Rihanna's edgy new music video is mind-blowing - and misogynistic
If you haven't seen Rihanna's two-week old music video Bitch, Better Have My Money, you're clearly in a minority: it has been viewed over 25 million times since its release.
The 'Language, Nudity, Violence' warning at the beginning of the 7-minute video - co-directed by the singer herself - turns out to be an understatement.
The song itself - which has been talked about less than the video, a telling sign - is ordinary. It's club music, and it will play at top volume in nightclubs and cars for a few weeks. Had it not been accompanied by this video, it would likely have stayed on the charts for a month and then sunk quietly away.
It's possible to respect Rihanna as an artist even if you aren't part of the #RihannaNavy, the loyal army of fans that automatically catapult anything she does to number one on the charts.
She's the top singles artist of the digital music era, with Reuters reporting that she's the first artist to sell 100 million digital singles. So it's entirely possible to salute the space she has carved for herself as a hyper-successful singer/ songwriter in a male-dominated industry without being enamoured of her talent.
And I do.
But this video? It's got problematic written all over it.
Not because of violence, though there's enough of that here to make a serial killer insecure. Not because it's so angry it could burn a hole through your skin (the presence of Mads Mikkelsen from Hannibal is either clever casting or poetic accident). Not even because of its gratuitous use of nudity, blood and OTT imagery - think Rihanna in a swimsuit, lounging on top of an inflatable pool on an oil tanker, shooting a Uzi submachine gun into the air.
Rihanna is the top-selling singles artist of the digital era, having sold over 100 million digital singles
No, at the heart of all that's wrong with this video is violent misogyny, and it's all the more disturbing because it comes from a woman of such extraordinary influence.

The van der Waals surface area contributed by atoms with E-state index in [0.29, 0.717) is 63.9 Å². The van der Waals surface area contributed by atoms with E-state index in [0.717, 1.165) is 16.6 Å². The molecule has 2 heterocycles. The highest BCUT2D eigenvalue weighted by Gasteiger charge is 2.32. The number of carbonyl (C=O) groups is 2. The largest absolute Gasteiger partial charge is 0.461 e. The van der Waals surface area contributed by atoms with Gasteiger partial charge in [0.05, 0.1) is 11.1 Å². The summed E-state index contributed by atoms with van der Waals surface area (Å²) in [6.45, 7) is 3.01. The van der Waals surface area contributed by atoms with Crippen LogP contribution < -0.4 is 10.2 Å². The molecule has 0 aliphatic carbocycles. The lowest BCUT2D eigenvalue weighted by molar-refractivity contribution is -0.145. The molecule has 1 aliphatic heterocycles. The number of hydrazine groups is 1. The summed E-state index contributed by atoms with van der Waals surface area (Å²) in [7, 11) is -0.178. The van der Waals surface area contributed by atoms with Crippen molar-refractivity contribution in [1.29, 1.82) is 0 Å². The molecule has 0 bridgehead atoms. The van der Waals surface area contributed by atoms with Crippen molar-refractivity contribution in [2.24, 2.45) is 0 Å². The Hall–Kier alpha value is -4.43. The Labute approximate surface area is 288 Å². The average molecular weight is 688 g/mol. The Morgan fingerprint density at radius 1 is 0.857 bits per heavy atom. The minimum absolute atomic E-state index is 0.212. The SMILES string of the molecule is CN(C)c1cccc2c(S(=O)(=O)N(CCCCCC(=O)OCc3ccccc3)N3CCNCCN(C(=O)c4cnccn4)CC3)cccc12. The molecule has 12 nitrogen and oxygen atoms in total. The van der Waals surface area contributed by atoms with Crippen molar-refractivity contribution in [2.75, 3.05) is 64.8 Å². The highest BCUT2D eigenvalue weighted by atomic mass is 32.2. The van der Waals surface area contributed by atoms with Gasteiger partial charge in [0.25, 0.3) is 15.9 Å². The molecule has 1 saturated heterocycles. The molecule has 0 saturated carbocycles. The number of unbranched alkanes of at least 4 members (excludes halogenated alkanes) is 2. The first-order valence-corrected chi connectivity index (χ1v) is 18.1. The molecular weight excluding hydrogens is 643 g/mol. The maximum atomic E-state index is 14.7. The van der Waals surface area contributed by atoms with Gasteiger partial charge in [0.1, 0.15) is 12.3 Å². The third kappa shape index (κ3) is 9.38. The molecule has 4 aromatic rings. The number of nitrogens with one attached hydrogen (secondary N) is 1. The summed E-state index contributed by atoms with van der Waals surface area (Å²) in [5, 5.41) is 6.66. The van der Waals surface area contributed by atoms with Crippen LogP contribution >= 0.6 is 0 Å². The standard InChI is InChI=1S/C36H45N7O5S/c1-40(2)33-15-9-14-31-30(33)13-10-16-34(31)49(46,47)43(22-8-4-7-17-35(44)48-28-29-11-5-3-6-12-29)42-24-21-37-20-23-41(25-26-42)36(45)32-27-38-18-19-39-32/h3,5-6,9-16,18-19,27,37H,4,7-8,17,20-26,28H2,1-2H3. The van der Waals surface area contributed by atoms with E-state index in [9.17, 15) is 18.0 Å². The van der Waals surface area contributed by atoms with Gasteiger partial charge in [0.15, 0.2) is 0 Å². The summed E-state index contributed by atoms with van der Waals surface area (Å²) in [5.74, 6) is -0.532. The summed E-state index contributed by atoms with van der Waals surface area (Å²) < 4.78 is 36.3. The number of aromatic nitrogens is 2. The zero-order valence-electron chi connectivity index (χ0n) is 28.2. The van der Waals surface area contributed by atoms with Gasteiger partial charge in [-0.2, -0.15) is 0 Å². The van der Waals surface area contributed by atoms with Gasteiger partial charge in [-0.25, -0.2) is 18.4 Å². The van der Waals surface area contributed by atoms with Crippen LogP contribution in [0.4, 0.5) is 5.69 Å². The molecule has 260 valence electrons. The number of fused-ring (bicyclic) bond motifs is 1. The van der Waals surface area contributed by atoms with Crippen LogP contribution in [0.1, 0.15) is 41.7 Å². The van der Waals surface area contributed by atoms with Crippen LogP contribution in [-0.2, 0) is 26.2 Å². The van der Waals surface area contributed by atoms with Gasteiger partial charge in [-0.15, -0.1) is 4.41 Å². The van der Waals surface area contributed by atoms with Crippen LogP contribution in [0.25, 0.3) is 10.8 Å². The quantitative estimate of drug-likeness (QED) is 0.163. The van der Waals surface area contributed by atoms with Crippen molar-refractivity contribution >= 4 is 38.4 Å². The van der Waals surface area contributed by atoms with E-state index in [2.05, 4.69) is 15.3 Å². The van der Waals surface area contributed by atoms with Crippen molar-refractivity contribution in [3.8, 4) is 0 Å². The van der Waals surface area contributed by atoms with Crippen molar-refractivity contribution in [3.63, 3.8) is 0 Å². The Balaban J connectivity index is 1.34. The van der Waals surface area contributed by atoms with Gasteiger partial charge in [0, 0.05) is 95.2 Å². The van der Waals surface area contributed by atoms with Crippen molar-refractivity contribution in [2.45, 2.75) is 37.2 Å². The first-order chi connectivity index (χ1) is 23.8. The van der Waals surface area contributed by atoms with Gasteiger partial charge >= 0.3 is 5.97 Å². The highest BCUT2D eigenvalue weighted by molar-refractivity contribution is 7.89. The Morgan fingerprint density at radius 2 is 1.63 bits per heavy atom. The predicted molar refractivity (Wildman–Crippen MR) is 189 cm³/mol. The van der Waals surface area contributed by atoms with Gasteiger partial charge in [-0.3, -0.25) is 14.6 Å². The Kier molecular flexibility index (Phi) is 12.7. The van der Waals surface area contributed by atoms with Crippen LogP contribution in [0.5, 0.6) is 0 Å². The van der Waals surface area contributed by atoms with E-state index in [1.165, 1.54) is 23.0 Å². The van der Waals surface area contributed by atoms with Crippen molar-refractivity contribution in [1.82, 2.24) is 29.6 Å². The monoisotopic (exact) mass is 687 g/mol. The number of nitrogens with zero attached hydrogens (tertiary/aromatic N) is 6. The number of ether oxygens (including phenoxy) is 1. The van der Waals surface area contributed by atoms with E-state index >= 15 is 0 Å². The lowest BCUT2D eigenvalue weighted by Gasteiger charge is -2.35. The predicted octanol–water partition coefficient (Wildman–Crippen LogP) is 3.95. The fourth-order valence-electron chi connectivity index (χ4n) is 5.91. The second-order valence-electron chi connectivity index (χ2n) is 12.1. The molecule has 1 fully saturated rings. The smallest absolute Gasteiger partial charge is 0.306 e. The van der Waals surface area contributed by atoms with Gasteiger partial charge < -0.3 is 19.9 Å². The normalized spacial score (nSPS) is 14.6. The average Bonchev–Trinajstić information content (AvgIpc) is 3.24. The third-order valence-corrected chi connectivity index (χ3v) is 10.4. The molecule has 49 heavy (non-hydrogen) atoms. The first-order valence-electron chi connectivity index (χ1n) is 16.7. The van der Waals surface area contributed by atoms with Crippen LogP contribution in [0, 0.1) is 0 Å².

The storyline is straightforward. An accountant has defrauded Rihanna out of money, so she kidnaps his wife/girlfriend, a wealthy white woman. The singer's 'gang' then proceeds to stuff her into a trunk, strip her naked, swing her upside down from a rope, knock her out with a bottle, forcibly intoxicate her and then almost let her drown in a swimming pool.
When she still doesn't get her money back, Rihanna finds the accountant, straps him to a chair, cuts to a collection of knives. Cut to a 'happy' ending: a naked Rihanna covered in blood, smoking weed, sitting on her trunk of money.
Readings of the 7-minute video have celebrated it as an unabashed signal of women's empowerment, the refusal of a woman to accept being cheated, and her unapologetic drive to recover what is rightfully hers.
This is a powerful video about a powerful woman. It's also a deeply problematic one
And it's definitely all of that. This is a powerful video about a powerful woman.
Except that's not all that's going on here.
It's 2015, and a powerful woman is using another woman to get back at a man. And she's using her in the most abusive, cliched ways possible: nudity, stripping, intoxication, humiliation.
As if that weren't bad enough, the accountant himself gets to keep his clothes on. Doesn't equality need to involve equal humiliation? No. But when the perpetrator of the crime doesn't get sexually humiliated or assaulted; when his female partner is tortured and pays for his crimes; when the woman's humiliation is drawn out over several very graphic minutes, it's hard to call it anything but what it is.
It's a depiction of abuse of power, just as we've accused men of doing for decades.
In an interview with the Guardian, supermodel Rachel Roberts who stars as the blonde wife, argued against reading too much into it. "Whether or not you like what she's doing in the video, Rihanna is portraying a strong woman who is fighting back, even if her methods are obviously highly questionable. Beyond that, I don't think it's particularly useful to argue the politics of the video - it was always meant to be over-the-top and not taken too seriously."
Except you can't choose your politics halfway. A video that's a show of female strength but falls into the same traps as male power is a step back, not ahead. And a woman like Rihanna - whose influence, strength and power don't need any validation - celebrating that trap in blood-spattered technicolour is the most destructive move of all.